Del Mar native pursues love of wine, art with his own craft wine

Brian Schmaltz

Del Mar resident Brian Schmaltz is a mechanical engineer by trade and vintner by choice, running his own boutique wine label Library Collection.

Schmaltz teamed up with Robin Akhurst, a winemaker at Napa Valley’s Clos Pegase and Swanson Vineyards, to create a limited, small production wine every year with each vintage featuring a unique artist’s work on the label. In that sense, each “Volume” in the Library Collection is a one-off, never to be seen again.

“We like the idea of small production,” said Schmaltz of his side job in craft wine-making. “It’s like a labor of love.”

For its wine, Library Collection acquires its grapes in Oakville in Napa Valley and does its fermenting and storage in St. Helena. The first vintage they produced was the 2012 Volume 1 Cabernet Sauvignon —so far they have produced four cabernets and two chardonnays. The wines are available online and in select restaurants in Napa.

Schmaltz grew up in Carmel Valley and Del Mar, graduating from Torrey Pines High School in 1998. He earned his master’s degree in mechanical engineering from San Diego State University and moved to the Bay Area and then to Napa to pursue his career.

Living in Napa, Schmaltz got involved in the wine industry, working part-time at wineries to help out during the harvest season. For three seasons he soaked up as much knowledge as he could, learning how to make wine and about the fermenting process—he learned the art of sorting wine and picking grapes, doing punch downs and pump-overs, the processes of punching down the solid mass of grape skins, stems and seeds that float to the top during the fermenting process, and the process of pumping wine up from the bottom of the fermenting tank.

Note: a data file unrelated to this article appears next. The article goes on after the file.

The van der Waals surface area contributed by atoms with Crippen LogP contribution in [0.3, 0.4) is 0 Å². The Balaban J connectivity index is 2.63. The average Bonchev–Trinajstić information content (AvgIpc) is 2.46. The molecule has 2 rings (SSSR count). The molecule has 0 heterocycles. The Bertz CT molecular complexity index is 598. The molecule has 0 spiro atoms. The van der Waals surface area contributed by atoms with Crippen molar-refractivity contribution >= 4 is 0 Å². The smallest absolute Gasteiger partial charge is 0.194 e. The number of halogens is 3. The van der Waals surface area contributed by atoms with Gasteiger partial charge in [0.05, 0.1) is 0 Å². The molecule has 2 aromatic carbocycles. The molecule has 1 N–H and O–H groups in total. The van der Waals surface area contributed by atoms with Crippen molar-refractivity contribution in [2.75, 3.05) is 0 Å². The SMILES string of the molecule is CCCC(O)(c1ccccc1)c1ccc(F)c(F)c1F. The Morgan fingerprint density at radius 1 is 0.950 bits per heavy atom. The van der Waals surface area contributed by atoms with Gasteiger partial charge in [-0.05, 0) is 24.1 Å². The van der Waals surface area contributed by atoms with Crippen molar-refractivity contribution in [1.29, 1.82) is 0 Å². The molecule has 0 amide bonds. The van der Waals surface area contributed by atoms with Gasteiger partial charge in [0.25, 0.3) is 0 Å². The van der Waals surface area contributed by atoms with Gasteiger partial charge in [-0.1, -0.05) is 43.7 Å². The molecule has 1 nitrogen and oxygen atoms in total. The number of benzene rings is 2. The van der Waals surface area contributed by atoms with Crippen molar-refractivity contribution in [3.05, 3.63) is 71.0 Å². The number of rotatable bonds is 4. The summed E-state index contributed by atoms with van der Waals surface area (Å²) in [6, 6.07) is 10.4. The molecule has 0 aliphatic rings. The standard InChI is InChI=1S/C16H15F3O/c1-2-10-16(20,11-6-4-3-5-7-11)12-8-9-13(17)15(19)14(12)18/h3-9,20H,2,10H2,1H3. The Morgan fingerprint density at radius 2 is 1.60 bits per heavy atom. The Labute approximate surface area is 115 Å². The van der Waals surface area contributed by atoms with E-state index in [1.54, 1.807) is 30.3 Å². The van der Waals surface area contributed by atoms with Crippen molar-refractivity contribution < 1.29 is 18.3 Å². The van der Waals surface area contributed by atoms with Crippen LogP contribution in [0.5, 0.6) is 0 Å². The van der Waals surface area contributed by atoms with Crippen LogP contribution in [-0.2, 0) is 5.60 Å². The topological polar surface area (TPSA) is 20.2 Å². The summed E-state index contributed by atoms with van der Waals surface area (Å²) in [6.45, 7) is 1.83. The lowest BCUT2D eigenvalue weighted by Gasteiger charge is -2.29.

Brian Schmaltz runs his own boutique wine label Library Collection.

He never even thought about making his own wine until winemaker Mike Smith of Myriad /Carter Cellars suggested he work with Akhurst on their own little label.

With the Library Collection wines, Akhurst brings his experience working with some of the best winemakers in the world, including Anne Claude Leflaive at Domaine Leflaive in Burgundy, France; Matt Wenk of Two Hands Wines in the Barossa Valley of Australia; and Thomas Rivers Brown of Schrader/Outpost Cellars in Napa Valley. As Schmaltz moved back to Del Mar two years ago, he frequently visits Napa to oversee the fermenting process, help with blending and the waxing and labeling of the wines.

With the first volume they produced 300 bottles of 100 percent, classic Napa Cabernet Sauvignon, aged in new French Oak for 18 months, featuring Schmaltz’s cousin Romalyn Schmaltz’s artwork on the bottle. Their latest cabernets produced about 600 bottles and 1,000 bottles of the two chardonnays, each volume switching labels and featuring a new artist.

Bringing it back to his love of Del Mar, Schmaltz reunited with Torrey Pines High classmate Mac Hillenbrand to create the Volume III art of 9th Street in Del Mar.

Library Collection’s current release is the 2015 Volume IV Napa Cabernet Sauvignon, with label artwork by Christina Leta. The tasting notes promise a nose of new French oak, cherry and dark chocolate, “alcohol that is very subtle for a full-bodied Napa Cab that is this young and a palate of smooth velvety tannins, cherry and currant. Nice acidity. Slight anise along with the earthiness rounds out the palate.”

They also have available the 2016 Library Collection Volume IV; Chapter 2 - Napa Chardonnay, featuring a palate of ripe stone fruits, smooth oak, and a touch minerality.

Library Collection will be bottling its fifth volume cabernet in July and the third generation of chardonnay will be out in spring 2019.

Schmaltz’s goal when he first started six years ago was to be able to produce a box set of volumes one through six, all bottles signed by the artists.

“I haven’t thought about it after that,” Schmaltz admitted of his plans moving forward. “For us, we’d like to keep the quality high and keep the distribution going. I want to bring more to the San Diego wine market.”

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